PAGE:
FRESNO, Calif. (KFSN) -- Hate crimes are on the rise in California. Now, state leaders are taking action to provide critical resources to vulnerable victims while working to prevent more people from becoming targets.
From 2020 to 2021, California experienced nearly a 33% overall increase in reported hate crimes, and a 177% increase in reported anti-Asian hate crimes.
One Fresno man is sharing his experience, hoping to inspire change. Brandon Vang is a Sanger Unified School Board Trustee.
A little over a year ago, he was at a local restaurant with his wife eating breakfast when they became targets of racial harassment.
It started when someone loudly asked, "How do you speak Chinese?"
"One of the group members answered, 'ching, chong, chang.' At this moment is when I realized they were directing this conversation towards my wife and I," Vang said. "It's unfortunate. But the reality is it's there and for the last couple of years the anti-Asian hate fervor has escalated."
Vang said they were shocked and targeted, mainly because they were the only Asians in the restaurant. Vang reported the incident to restaurant management, to no avail.
Now, he wants to ensure this does not happen to anyone else of any race. "I truly believe that racism against one individual is racism against all individuals," Vang said.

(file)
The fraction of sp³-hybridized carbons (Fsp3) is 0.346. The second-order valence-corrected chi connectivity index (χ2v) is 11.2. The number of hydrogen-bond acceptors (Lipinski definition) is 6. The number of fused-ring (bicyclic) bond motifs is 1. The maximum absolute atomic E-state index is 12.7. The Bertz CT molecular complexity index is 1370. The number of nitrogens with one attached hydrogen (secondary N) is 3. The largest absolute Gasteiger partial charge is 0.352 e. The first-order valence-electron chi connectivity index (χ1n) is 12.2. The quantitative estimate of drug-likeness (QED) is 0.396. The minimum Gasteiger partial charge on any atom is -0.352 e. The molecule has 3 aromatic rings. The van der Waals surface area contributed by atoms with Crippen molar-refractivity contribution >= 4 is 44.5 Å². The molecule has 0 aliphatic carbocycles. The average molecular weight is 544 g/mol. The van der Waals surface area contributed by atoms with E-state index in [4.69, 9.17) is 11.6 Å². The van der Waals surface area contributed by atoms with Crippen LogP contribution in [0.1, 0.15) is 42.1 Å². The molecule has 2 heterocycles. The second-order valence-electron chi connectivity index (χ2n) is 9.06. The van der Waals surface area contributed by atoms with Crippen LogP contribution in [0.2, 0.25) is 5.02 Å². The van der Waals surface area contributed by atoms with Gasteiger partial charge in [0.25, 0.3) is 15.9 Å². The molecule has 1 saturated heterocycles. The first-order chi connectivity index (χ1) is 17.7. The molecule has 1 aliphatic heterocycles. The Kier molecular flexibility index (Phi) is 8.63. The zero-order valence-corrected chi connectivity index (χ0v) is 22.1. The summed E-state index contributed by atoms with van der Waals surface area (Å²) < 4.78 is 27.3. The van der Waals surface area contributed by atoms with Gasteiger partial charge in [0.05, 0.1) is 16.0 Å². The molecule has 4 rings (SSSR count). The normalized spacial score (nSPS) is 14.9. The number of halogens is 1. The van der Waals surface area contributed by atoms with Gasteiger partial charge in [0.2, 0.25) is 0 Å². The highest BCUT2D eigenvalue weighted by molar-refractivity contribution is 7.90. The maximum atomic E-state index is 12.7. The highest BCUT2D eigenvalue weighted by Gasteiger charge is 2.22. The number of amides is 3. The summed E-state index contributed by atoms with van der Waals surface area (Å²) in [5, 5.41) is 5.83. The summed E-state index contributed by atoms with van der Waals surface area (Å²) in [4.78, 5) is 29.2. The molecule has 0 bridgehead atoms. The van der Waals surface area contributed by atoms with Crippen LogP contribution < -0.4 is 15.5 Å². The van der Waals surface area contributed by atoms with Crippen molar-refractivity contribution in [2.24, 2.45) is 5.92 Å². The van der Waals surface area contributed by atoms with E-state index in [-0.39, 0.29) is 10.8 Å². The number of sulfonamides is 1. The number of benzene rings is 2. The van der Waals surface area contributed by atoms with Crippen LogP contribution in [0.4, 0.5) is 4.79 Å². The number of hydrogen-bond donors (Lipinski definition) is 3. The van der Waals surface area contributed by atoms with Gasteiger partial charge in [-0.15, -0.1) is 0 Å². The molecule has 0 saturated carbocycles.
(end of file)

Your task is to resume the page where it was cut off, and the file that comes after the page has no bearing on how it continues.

On Friday, California Attorney General Rob Bonta announced the launch of a new community-led anti-Asian hate awareness campaign. Bonta is first Filipino American to be elected to the office of Attorney General. His office has launched a racial justice bureau, created a hate crime coordinator position, and offered other resources from the state.
"I'm happy our attorney general Rob Bonta realized that at the very least, he needs to make it easy or easier for victims of racism to report the crime," Vang said.
First-year Fresno State student Brenda Manyvanh is also taking action.
She works as the Asian-American Pacific Islander student coordinator for the Cross-Cultural Gender Center, helping to create safe spaces for students on campus.
"It's a never-ending fight because there's no perfect solution, but the resources and more help we have, it's always necessary," Manyvanh said.
The attorney general says there's no single approach to addressing hate, Bonta said increasing education and awareness is a critical part of the solution.
More information, guidance, and resources from the California Department of Justice can be found by clicking here.